AUGUSTA — Gov. Paul LePage on Thursday defended his proclamation of a civil emergency and said he intended to use his broadened authority for the benefit of state employees.
“It is my goal, solely, to get money in state employees’ pockets as quickly as possible,” he told reporters after meeting with legislative leaders.
On Wednesday evening, LePage declared the civil emergency
as a result of the ongoing shutdown of the federal government, which has stopped the flow of federal dollars to state programs and workers and caused more than 100 layoffs of federally funded state employees.
LePage said Thursday that if the shutdown doesn’t end within a couple weeks, more than 2,700 federally funded state workers would be off the job. He said his emergency powers, which allow him to circumvent state laws and rules in order to manage the crisis, would give him the flexibility needed to minimize the damage to state employees and services.
Initially, it was unclear exactly what rules or laws he hoped to bypass. Top Democrats have called the move “unsettling,” while the largest union representing state workers said it was an “unnecessary power grab.”
On Thursday, LePage gave some clarification, but it was not enough to appease his critics.
For example, the governor said some state employees must be given 15 days notice of a pending layoff because of their union contract. But due to the shutdown, the state may not be able to afford two weeks of pay. In that situation, LePage would instead institute an immediate layoff, which would speed up the process of applying for unemployment benefits, he said.
The governor also said he would lift the requirement that state workers collecting unemployment actively look for a job. That’s because he plans to bring all laid-off state employees back to work after the shutdown ends, he said.
“I don’t want them to go look for work,” he said. “We need them. They’re trained and they’re important to us.”
After the meeting, Senate Minority Leader Michael Thibodeau, R-Winterport, said the governor had clearly laid out his case for declaring an emergency.
“Gov. LePage’s first priority is to keep paying workers, protect their benefits, and allow them to put food on their tables,” he said. “With this declaration, the governor is trying to assure that these state workers receive unemployment benefits as quickly as possible. The civil emergency declaration is an administrative tool that the governor is using to manage this unprecedented situation.”
Still, Democrats said Thursday that they wanted more specifics from the governor. They fear he could use his expanded authority to suspend the state’s labor relations law, allowing him to break state workers’ union contracts.
House Speaker Mark Eves, D-North Berwick, said that during the morning meeting with LePage, Democrats proposed that LePage outline exactly what powers the governor’s emergency authority included, what laws he intended to waive and when the emergency would end.
That idea was met with a “cold shoulder,” Eves said.
Administration officials countered that the governor had no specific laws in mind when he declared the emergency, only the knowledge that he would need increased executive flexibility to handle the crisis.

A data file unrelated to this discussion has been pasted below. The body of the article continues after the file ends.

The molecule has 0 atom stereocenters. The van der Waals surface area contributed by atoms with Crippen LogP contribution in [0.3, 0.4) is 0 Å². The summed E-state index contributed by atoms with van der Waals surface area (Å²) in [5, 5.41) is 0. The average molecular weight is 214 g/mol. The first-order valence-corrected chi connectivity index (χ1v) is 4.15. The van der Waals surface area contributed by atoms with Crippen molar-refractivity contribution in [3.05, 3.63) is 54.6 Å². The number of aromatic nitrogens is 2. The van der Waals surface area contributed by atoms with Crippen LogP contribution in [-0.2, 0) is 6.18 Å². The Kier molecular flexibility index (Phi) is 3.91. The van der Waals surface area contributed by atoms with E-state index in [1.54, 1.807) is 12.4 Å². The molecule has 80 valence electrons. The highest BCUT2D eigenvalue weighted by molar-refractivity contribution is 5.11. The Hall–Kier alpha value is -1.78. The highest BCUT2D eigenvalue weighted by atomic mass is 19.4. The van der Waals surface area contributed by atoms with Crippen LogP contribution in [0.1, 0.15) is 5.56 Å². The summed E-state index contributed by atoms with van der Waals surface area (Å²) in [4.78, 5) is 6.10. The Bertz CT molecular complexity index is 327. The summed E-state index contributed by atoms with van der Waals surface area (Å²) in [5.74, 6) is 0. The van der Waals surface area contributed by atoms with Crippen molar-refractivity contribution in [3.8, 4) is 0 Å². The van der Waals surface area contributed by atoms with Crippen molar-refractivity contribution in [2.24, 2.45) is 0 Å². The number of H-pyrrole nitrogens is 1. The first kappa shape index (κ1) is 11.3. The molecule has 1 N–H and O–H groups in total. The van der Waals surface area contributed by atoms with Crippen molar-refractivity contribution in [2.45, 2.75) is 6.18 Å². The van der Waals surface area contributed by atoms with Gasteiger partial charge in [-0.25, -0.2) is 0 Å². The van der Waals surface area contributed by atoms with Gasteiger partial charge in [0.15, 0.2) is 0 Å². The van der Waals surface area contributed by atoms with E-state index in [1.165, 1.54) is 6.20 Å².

Eves recalled LePage’s budget veto in June — which could have resulted in a state government shutdown if lawmakers hadn’t overridden it — and said he doubted LePage’s assertion that the emergency powers would be a benefit to state workers.
“Does this pass the straight-face test?” he asked reporters. “This is a governor who tried to shut our state down. … It’s very important that the governor communicates very clearly. To question the details of the proclamation is within our responsibility. We wouldn’t be doing what was responsible if we just said, ‘OK, Governor. You’re the first in the nation to do this. Why don’t you just go ahead?’”
House Minority Leader Ken Fredette, R-Newport, chastised Democrats and others who have speculated about ulterior motives for the governor declaring an emergency.
“The idea that this is some sort of conspiracy the governor has, or some sort of plan he has to do something bad, is just really ridiculous,” Fredette said. “We ought to embrace the opportunity to work with the chief executive so that we can get through this as a state. … This is not a time to be suspicious and to play politics.”
Chris Quint, executive director of the Maine State Employees Association, said the union had been left in the dark as to the governor’s plans for addressing the impact of the shutdown on state employees.
“I wouldn’t call [the meetings between the union and the administration] that happened over the past few days ‘negotiations,’” Quint said. “We feel this action here is, instead of negotiating, he’s dropped a nuclear bomb on us.”
Quint also echoed the Democrats’ complaint that they had not been consulted about the emergency proclamation ahead of time. The union and top lawmakers all said they heard about the governor’s plan at 4:50 p.m. Wednesday, just 10 minutes before the announcement went out to the general public.
The governor said that the idea of asserting emergency authority was raised by his legal staff on Wednesday. LePage’s appears to be the only statewide emergency declaration made as a result of the funding crisis, but several counties in Utah have declared similar emergencies.